Book Review: Real Alchemy
Real Alchemy: A Primer of Practical Alchemy
Robert Allen Bartlett
Ibis; 3rd edition (May 1, 2009)
Most of the books you’re going to find on alchemy these days talk history, metaphor, or other theoretical concepts. This is one of the very few that goes into the actual practice of alchemy, step by step. Originally self-published by Bartlett, it’s now available more widely through Ibis, part of Weiser. You’ll have to look twice to tell the difference, though, at least at first glance, since the cover (which I happen to like) is the same. I haven’t read the first edition, so I can’t speak to the differences between the two, just so you know.
I’m not particularly well-versed in alchemy; it’s one of those topics that I think is interesting, but I haven’t had a chance to real sink my teeth into. So as an almost complete novice, I set up the challenge that the book was going to have to give me at least a basic understanding of the practice of alchemy. Thankfully, it delivered! From the brief historical treatment, to the explanation of what all that talk about sulfur, salt and mercury is about, I was able to get the jist of the very basics. However, the book doesn’t stop there!
Beyond the basic theoretical concepts, Bartlett goes into detail discussing what you actually do with all the arcane terminology and the processes they describe. Want to create a tincture or elixir? The directions are here. The author does make it clear that this should not be your only text on alchemy, but the instructables in this one should make it invaluable.
There are some interesting crossovers between alchemy and other disciplines. Astrology and qabalah are the two most notable examples of this, and those who are interested in either of these disciplines may well want to pick up this text for the relevant material. Additionally, as the book does give a basis in alchemy, astrologers and qabalists who were previously unfamiliar with the main topic should have little trouble finding context.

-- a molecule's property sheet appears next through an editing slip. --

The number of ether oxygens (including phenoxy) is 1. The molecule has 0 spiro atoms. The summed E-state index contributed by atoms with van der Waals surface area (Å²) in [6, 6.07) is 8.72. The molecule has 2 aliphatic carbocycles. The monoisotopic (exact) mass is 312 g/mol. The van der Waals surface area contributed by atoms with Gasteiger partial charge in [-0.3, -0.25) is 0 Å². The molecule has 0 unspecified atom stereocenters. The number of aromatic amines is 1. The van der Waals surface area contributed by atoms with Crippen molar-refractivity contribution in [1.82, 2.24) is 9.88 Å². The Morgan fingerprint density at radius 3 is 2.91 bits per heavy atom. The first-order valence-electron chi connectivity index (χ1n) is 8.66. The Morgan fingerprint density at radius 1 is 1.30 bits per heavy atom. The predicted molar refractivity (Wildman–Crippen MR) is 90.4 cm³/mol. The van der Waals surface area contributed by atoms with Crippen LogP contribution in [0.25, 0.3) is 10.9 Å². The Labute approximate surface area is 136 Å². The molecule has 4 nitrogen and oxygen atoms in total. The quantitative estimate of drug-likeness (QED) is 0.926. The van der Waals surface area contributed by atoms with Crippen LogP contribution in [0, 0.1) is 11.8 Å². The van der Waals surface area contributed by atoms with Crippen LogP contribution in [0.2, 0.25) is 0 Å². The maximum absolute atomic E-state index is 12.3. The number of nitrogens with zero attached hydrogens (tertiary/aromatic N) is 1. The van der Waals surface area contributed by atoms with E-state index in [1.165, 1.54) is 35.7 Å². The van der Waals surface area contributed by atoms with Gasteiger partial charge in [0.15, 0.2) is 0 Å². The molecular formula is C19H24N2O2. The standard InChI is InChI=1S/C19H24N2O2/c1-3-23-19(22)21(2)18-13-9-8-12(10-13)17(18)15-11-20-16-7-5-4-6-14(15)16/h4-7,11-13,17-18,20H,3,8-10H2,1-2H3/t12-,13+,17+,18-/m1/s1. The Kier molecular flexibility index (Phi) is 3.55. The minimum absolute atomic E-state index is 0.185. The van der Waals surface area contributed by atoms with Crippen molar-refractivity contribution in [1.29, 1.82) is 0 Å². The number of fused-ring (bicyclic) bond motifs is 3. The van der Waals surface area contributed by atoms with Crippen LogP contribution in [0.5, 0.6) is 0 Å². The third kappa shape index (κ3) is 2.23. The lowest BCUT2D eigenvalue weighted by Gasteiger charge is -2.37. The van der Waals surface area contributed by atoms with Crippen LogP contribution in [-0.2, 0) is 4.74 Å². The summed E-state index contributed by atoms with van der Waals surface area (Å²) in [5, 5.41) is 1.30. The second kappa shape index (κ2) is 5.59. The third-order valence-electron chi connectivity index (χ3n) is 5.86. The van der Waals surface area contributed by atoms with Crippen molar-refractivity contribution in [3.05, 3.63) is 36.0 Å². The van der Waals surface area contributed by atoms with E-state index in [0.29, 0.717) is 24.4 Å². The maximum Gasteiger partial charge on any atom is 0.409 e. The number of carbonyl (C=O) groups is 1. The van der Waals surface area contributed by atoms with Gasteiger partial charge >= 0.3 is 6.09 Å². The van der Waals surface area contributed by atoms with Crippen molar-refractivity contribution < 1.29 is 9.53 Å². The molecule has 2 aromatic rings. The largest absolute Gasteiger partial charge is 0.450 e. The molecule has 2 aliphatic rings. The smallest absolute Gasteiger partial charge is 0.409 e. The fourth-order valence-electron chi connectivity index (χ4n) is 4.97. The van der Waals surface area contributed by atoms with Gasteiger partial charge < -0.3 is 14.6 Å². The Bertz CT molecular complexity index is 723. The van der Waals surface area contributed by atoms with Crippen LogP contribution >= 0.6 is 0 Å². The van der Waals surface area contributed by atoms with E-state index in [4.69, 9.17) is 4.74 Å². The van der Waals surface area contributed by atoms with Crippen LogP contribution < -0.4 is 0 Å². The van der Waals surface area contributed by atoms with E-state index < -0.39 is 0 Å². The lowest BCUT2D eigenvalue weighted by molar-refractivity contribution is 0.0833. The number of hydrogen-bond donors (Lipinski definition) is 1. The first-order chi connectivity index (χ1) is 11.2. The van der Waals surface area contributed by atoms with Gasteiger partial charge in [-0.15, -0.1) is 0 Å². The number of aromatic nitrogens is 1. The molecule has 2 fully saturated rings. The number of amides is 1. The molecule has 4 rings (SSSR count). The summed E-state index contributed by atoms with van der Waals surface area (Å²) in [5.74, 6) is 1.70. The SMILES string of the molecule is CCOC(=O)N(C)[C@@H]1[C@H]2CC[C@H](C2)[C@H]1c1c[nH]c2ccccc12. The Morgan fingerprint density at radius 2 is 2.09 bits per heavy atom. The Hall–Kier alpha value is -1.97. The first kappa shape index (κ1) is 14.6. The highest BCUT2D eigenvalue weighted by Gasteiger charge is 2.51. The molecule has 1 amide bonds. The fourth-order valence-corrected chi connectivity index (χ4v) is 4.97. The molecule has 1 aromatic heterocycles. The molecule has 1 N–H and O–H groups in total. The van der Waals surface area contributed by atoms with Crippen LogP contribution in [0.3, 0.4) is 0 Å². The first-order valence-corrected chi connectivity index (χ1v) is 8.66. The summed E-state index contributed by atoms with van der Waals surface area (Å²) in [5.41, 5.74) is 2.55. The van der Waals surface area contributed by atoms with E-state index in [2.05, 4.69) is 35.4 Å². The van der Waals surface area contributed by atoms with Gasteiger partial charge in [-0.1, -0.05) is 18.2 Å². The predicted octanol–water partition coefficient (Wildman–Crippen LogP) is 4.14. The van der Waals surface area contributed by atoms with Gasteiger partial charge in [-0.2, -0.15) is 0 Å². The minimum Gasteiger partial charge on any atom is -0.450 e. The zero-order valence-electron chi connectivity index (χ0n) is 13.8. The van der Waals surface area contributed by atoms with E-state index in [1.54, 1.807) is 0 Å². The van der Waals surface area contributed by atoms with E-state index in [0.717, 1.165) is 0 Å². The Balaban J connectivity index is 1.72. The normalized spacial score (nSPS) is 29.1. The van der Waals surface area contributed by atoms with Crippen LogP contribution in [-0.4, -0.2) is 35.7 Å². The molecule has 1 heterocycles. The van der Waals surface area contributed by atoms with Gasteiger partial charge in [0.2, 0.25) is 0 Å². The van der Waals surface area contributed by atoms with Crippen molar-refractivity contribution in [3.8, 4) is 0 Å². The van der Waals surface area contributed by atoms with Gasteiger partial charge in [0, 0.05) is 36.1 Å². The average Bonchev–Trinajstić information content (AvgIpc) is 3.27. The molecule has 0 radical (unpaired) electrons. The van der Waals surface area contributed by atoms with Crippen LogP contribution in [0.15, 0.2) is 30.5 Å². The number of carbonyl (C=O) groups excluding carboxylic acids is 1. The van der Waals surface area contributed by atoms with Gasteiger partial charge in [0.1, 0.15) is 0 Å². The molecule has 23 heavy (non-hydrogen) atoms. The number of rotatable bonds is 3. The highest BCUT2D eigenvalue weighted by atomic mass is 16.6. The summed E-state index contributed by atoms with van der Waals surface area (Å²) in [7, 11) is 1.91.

Overall, I found this to be a good way to give myself enough of an understanding of classic alchemy, particularly European, to get what the fuss is all about. Thorough understanding does require actually utilizing the practices, so armchair magicians and the merely curious will no doubt miss out on a lot. But it’s clear even from my novice perspective that this is an essential text.
Five pawprints out of five.
Review ©2009 by Lupa
Edited by Sheta Kaey
Lupa is the author of Fang and Fur, Blood and Bone: A Primal Guide to Animal Magic, A Field Guide to Otherkin, and co-author of Kink Magic, among other works. You can read her blog at http://therioshamanism.com and see her website at http://www.thegreenwolf.com.